Tony Manders may not be a familiar name to most people, it wasn’t to me before I sat down to review Blood House, which he wrote and directed. But, apart from also writing and directing two previous features, Dark Corners and Death Follows, he’s racked up over eighty credits as an actor including several I’d seen such as The Young Cannibals and The Mermaid’s Curse. I’d even mentioned him in both of those reviews and the name still didn’t ring a bell. After watching Blood House it will, but probably not for the reason he’d like.
Back in ye olde times, Elizabeth Blood (Shirley Dodson) was burned as a witch. In modern times her house sits empty and abandoned. That is until a group of friends, Ben (John Fisher), his girlfriend Sarah (Maria Hiscock), Jade (Gemma Harlow Dean) her boyfriend Josh (Richard Wilde), Harry (Matthew Hemmings) and Alice (Meg Owlett) get stranded and need a place to spend the night.
Empty, cold and damp, the house doesn’t seem to offer much in the way of refuge until a previously empty cupboard suddenly provides enough sleeping bags and blankets for all of them. Then later restocks itself with food and drink. At this point, I would be leaving and in fairness to the script, several of the group voice the same opinion. But with the option being stumbling through dark, unfamiliar farmland it isn’t too hard for Ben to talk them out of it.
By this point, I had noticed something about Blood House. It has a weird look to it. Night scenes have an odd dark blue tint to them. This isn’t the usual underlit look that plagues low-budget films, they just look dark. This is off-colour, as though they were filmed during the day and were digitally darkened. The bluish tint comes and goes throughout the film, sometimes lighter, sometimes dark but always noticeable and annoying.
The next thing you notice is just how talky Blood House is. I get that it’s a microbudget film and didn’t have the budget for loads of effects, but six people standing around saying the same thing gets old quickly. There needed to be less repetitious dialogue or something to at least break it up.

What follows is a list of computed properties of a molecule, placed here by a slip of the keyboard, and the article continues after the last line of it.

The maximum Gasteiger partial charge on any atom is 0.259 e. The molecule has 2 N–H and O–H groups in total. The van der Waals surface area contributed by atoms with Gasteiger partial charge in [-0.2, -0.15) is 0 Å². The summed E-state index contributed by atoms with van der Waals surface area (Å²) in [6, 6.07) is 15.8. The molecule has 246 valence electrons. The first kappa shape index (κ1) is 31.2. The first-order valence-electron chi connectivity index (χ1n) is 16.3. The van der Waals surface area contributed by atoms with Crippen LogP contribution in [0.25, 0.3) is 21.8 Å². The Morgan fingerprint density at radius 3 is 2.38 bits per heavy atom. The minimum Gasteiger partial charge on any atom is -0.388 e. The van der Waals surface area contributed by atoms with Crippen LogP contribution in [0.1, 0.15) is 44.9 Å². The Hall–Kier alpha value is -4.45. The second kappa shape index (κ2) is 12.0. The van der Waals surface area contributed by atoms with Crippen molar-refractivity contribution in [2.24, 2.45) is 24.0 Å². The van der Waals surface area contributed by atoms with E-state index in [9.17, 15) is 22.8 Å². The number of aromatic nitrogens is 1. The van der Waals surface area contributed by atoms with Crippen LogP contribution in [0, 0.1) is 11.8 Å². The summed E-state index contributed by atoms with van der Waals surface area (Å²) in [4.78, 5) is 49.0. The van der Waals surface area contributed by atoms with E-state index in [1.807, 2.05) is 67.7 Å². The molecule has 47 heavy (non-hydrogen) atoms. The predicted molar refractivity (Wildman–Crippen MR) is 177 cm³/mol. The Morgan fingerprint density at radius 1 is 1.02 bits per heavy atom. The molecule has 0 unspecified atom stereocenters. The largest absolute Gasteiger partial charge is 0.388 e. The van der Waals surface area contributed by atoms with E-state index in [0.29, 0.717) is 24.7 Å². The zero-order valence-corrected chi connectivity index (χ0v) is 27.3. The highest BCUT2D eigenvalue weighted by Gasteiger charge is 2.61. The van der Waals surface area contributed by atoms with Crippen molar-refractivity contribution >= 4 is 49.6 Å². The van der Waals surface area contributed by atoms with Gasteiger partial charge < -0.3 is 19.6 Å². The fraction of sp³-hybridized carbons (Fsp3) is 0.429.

When they wake up the next day their watches tell them they’ve slept for nineteen hours. And while they didn’t have any signal the night before, now they have no phones, they all vanished during the night. Worse, they can’t seem to leave, all the hallways bring them back to the room they slept in. But again we’re told it rather than shown it.
Characters go through a door, come back in from a different one and say what happened. The camera never follows them out of the room. Eventually, a ghost in a see-through nightie shows up to lure one of the guys to his doom and we finally get some action and effects. And then it’s back to the endless talking, which is now turning into constant bickering.
Blood House runs an hour and fifty minutes, and there’s no excuse for it. Trimming the unneeded and/or repetitive dialogue alone would have cut half an hour off the running time. And I really wish they had as there is the basis for an interesting haunted house film in the script but it’s drowned in a sea of talk. I think even the director got overwhelmed by all the dialogue he wrote, at one point a character says Elizabeth Blood cursed those who condemned her and all their ancestors.
Overlong and underdeveloped, Blood House is a prime example of how not to make a microbudget film. Manders needed to keep things short and the characters doing, not saying. Instead, they stand around and talk endlessly. The only way that can work is if you’ve written brilliant dialogue, and this isn’t.
You can check Blood House’s Facebook page for festivals it’s playing and any other screenings or release information.
2 thoughts on “Blood House (2021) Review”
The general decline in writing quality in recent times made me develop some level of indifference for bad dialogue in film over the past years. When the wife and I discuss a movie that we watched – one of the loves we share – it doesn’t always exactly produce Shakespeare talk either so I can somewhat relate. But the coloring of this movie really did me in. I kept trying to tell myself it must have been an artistic choice, an Argento-esque visualisation of sorts of the supernatural forces in play, to somehow keep myself invested in the proceedings. But to no avail, even so it just didn’t work for me and my screen eventually morphed into one big fast-forward button.
That was my first thought too, that it was intentional, but it soon became obvious that it wasn’t
I would have fast-forwarded through this as well if I hadn’t been reviewing it, I don’t expect Shakespeare from films like this but the endless bickering and repetition was mind-numbing.
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